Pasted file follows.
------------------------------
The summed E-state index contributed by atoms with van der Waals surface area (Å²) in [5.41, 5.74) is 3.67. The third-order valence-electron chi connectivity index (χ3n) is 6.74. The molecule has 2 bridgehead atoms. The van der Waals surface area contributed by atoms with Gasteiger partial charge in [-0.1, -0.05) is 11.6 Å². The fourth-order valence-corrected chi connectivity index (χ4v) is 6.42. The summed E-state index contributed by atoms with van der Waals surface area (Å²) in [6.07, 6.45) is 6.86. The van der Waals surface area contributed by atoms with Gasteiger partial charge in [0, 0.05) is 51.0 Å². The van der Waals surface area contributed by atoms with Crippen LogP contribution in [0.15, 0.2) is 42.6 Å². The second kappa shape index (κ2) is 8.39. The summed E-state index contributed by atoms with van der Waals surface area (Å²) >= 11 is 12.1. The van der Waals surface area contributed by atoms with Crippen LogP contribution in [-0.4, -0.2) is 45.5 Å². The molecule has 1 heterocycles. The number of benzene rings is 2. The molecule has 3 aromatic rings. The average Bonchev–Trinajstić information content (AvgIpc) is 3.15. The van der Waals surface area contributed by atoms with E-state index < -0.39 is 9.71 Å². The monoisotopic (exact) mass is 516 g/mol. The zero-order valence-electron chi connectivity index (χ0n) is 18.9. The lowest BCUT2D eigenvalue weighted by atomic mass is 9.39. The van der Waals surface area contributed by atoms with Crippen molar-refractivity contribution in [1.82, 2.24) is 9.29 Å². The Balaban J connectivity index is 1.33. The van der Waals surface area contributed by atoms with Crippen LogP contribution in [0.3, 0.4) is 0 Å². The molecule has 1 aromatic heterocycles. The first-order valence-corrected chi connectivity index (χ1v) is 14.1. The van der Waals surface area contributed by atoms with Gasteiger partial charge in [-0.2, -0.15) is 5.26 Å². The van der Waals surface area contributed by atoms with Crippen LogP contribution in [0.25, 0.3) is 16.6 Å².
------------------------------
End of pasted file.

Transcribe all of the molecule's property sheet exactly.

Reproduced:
The summed E-state index contributed by atoms with van der Waals surface area (Å²) in [5.41, 5.74) is 3.67. The third-order valence-electron chi connectivity index (χ3n) is 6.74. The molecule has 2 bridgehead atoms. The van der Waals surface area contributed by atoms with Gasteiger partial charge in [-0.1, -0.05) is 11.6 Å². The fourth-order valence-corrected chi connectivity index (χ4v) is 6.42. The summed E-state index contributed by atoms with van der Waals surface area (Å²) in [6.07, 6.45) is 6.86. The van der Waals surface area contributed by atoms with Gasteiger partial charge in [0, 0.05) is 51.0 Å². The van der Waals surface area contributed by atoms with Crippen LogP contribution in [0.15, 0.2) is 42.6 Å². The second kappa shape index (κ2) is 8.39. The summed E-state index contributed by atoms with van der Waals surface area (Å²) >= 11 is 12.1. The van der Waals surface area contributed by atoms with Crippen LogP contribution in [-0.4, -0.2) is 45.5 Å². The molecule has 1 heterocycles. The number of benzene rings is 2. The molecule has 3 aromatic rings. The average Bonchev–Trinajstić information content (AvgIpc) is 3.15. The van der Waals surface area contributed by atoms with E-state index < -0.39 is 9.71 Å². The monoisotopic (exact) mass is 516 g/mol. The zero-order valence-electron chi connectivity index (χ0n) is 18.9. The lowest BCUT2D eigenvalue weighted by atomic mass is 9.39. The van der Waals surface area contributed by atoms with Crippen molar-refractivity contribution in [1.82, 2.24) is 9.29 Å². The Balaban J connectivity index is 1.33. The van der Waals surface area contributed by atoms with Crippen LogP contribution in [0.3, 0.4) is 0 Å². The molecule has 1 aromatic heterocycles. The first-order valence-corrected chi connectivity index (χ1v) is 14.1. The van der Waals surface area contributed by atoms with Gasteiger partial charge in [-0.2, -0.15) is 5.26 Å². The van der Waals surface area contributed by atoms with Crippen LogP contribution in [0.25, 0.3) is 16.6 Å².